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  • Questions about beer line cleaning as a business

    I have a question with regard to the business of line cleaners. I live in an area where I see a need for a better line cleaning company. Currently, local accounts are getting nothing more than a quick push of PAA and a brush up the faucet. I have an old cleaning pot and the few times I’ve offered help to friends who own bars, it’s been pretty startling. I’m thinking that these folks started out doing a good job, but over the years with the number of accounts they handle, they’ve short cut service to “visit” all accounts. The last thing I’d want to do is put myself in a position where I can’t get to everyone or do the job properly. With all your accounts being different, how many can you service in a day on average? Do you find that working in a two person team makes it easier to take care of customers more efficiently? Are you able to take in to consideration businesses peak hours and avoid showing up in the middle of lunch rush without hindering your own business? How many accounts did you have before recognizing the need for additional employees besides yourself?
    I realize that I’ll need better equipment and some additional training like the MM course, I’m just trying to get a feel for if I can do this right. I’ve a million more questions but don’t want to take advantage of the generous and helpful nature of the people on this site. Finally, are happy with your decision to open a cleaning business? I have a family to take care of and that includes not being an absentee father to my sons. Thank you for your time and any advice.

    Cheers,
    Eric

  • #2
    Eric, The line cleaning business is a very demanding business. You will need professional training and carry a boat load of insurance. The chemicals used in line cleaning are not to be taken lightly, they dissolve proteins, aka skin, eyes, throat, etc. Back in my early career, we had a tech leave line cleaner in the beer line and it was served to a customer. One swallow and off to the emergency room with a call to his lawyer. That being said, good luck!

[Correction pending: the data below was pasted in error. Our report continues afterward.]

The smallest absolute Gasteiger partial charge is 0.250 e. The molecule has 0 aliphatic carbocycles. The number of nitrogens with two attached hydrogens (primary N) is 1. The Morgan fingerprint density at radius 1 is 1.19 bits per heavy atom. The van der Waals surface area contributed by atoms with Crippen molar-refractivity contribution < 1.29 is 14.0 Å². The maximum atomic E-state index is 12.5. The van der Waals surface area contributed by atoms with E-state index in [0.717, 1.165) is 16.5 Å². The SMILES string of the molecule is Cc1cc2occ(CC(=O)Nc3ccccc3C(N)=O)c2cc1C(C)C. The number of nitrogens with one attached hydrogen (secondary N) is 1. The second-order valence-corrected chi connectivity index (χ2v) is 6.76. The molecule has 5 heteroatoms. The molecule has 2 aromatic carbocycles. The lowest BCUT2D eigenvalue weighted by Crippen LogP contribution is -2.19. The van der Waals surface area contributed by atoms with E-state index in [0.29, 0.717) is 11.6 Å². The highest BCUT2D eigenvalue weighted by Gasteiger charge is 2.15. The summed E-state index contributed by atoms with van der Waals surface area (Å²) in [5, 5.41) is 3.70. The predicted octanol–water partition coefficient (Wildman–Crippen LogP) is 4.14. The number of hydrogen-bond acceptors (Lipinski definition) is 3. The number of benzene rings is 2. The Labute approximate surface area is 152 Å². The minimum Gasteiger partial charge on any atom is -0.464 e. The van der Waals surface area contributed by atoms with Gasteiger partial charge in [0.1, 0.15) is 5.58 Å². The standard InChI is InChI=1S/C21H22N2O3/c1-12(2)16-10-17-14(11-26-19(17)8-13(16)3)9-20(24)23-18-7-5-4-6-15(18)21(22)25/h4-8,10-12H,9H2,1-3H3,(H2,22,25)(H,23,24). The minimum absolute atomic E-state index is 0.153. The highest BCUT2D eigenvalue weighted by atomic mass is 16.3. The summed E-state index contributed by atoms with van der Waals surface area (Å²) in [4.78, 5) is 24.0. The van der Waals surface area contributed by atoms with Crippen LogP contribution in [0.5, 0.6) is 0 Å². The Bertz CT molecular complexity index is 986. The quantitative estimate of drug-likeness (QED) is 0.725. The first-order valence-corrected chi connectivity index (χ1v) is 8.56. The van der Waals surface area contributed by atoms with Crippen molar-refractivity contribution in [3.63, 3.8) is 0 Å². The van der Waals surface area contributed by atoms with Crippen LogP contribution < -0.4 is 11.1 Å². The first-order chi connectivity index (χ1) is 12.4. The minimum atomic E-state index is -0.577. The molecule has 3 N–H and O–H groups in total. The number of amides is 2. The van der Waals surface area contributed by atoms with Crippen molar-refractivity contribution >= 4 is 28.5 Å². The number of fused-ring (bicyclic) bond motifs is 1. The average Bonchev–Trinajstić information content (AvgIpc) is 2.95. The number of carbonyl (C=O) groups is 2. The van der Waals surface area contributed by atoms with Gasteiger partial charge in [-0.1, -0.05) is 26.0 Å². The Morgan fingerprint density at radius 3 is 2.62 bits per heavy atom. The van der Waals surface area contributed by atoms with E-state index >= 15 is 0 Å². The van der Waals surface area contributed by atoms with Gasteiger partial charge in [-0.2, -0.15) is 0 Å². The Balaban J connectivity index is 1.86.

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    • #3
      I appreciate you taking the time to respond to my questions. I hope I didn't come off as someone who had wrongly thought they had discovered a cake job opportunity. I'm familiar with the chemicals used in cleaning lines. I work in a brewery, using similar products for cleaning and sanitizing of equipment and have cleaned our lines around town. I've just never done more than our one line per account. I'm budgeting on the Micromatic training but if by professional training you suggest I come learn from you, I fit on a standard size couch and pay for my fair share of beer. Just need to get permission from my wife, the most loving supportive woman in the world. I'm looking for the insight that made cleaning efficient and profitable. How many accounts can you do in a day, how do you manage an account with 34 tap with lengths of 125 feet, what type of insurance do you carry above a regular business. Stuff like that. Thanks again for your time.

      Eric

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      • #4
        Go to youtube for a beer line cleaning system that I developed some time ago.I offered it to Micro but got no answer
        The site is boline on youtube.
        let me know what u think
        B

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        • #5
          Guys, what does the actual cost of a call center http://wow24-7.io/call-center as an operating business depend on? Probably it depends not only on the level of equipment but also on the cost of communication channels, the cost of support, team training, the timely response of the supplier to user requests, and other factors. Is that correct?
          Last edited by memding; 05-03-2021, 12:54 AM.

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